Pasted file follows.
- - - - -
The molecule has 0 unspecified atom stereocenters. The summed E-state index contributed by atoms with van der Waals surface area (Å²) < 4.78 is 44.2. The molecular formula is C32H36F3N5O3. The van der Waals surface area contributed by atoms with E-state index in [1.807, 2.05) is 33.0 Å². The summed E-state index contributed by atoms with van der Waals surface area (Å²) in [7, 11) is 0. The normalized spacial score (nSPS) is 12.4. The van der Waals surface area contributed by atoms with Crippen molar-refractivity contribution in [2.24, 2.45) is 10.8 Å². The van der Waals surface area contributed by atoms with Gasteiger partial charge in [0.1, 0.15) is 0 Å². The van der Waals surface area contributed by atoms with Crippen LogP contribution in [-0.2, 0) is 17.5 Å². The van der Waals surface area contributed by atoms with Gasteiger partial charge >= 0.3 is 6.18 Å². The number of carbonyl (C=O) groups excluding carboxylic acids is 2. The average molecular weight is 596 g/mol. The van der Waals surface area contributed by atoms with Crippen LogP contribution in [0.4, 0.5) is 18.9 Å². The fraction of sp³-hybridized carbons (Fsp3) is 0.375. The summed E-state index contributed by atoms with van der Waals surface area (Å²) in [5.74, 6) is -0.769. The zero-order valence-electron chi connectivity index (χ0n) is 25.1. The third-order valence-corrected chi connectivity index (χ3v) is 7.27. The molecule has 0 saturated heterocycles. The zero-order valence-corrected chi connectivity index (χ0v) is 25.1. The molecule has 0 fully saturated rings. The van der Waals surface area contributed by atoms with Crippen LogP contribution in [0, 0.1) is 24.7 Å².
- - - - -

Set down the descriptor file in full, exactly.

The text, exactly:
The molecule has 0 unspecified atom stereocenters. The summed E-state index contributed by atoms with van der Waals surface area (Å²) < 4.78 is 44.2. The molecular formula is C32H36F3N5O3. The van der Waals surface area contributed by atoms with E-state index in [1.807, 2.05) is 33.0 Å². The summed E-state index contributed by atoms with van der Waals surface area (Å²) in [7, 11) is 0. The normalized spacial score (nSPS) is 12.4. The van der Waals surface area contributed by atoms with Crippen molar-refractivity contribution in [2.24, 2.45) is 10.8 Å². The van der Waals surface area contributed by atoms with Gasteiger partial charge in [0.1, 0.15) is 0 Å². The van der Waals surface area contributed by atoms with Crippen LogP contribution in [-0.2, 0) is 17.5 Å². The van der Waals surface area contributed by atoms with Gasteiger partial charge >= 0.3 is 6.18 Å². The number of carbonyl (C=O) groups excluding carboxylic acids is 2. The average molecular weight is 596 g/mol. The van der Waals surface area contributed by atoms with Crippen LogP contribution in [0.4, 0.5) is 18.9 Å². The fraction of sp³-hybridized carbons (Fsp3) is 0.375. The summed E-state index contributed by atoms with van der Waals surface area (Å²) in [5.74, 6) is -0.769. The zero-order valence-electron chi connectivity index (χ0n) is 25.1. The third-order valence-corrected chi connectivity index (χ3v) is 7.27. The molecule has 0 saturated heterocycles. The zero-order valence-corrected chi connectivity index (χ0v) is 25.1. The molecule has 0 fully saturated rings. The van der Waals surface area contributed by atoms with Crippen LogP contribution in [0, 0.1) is 24.7 Å².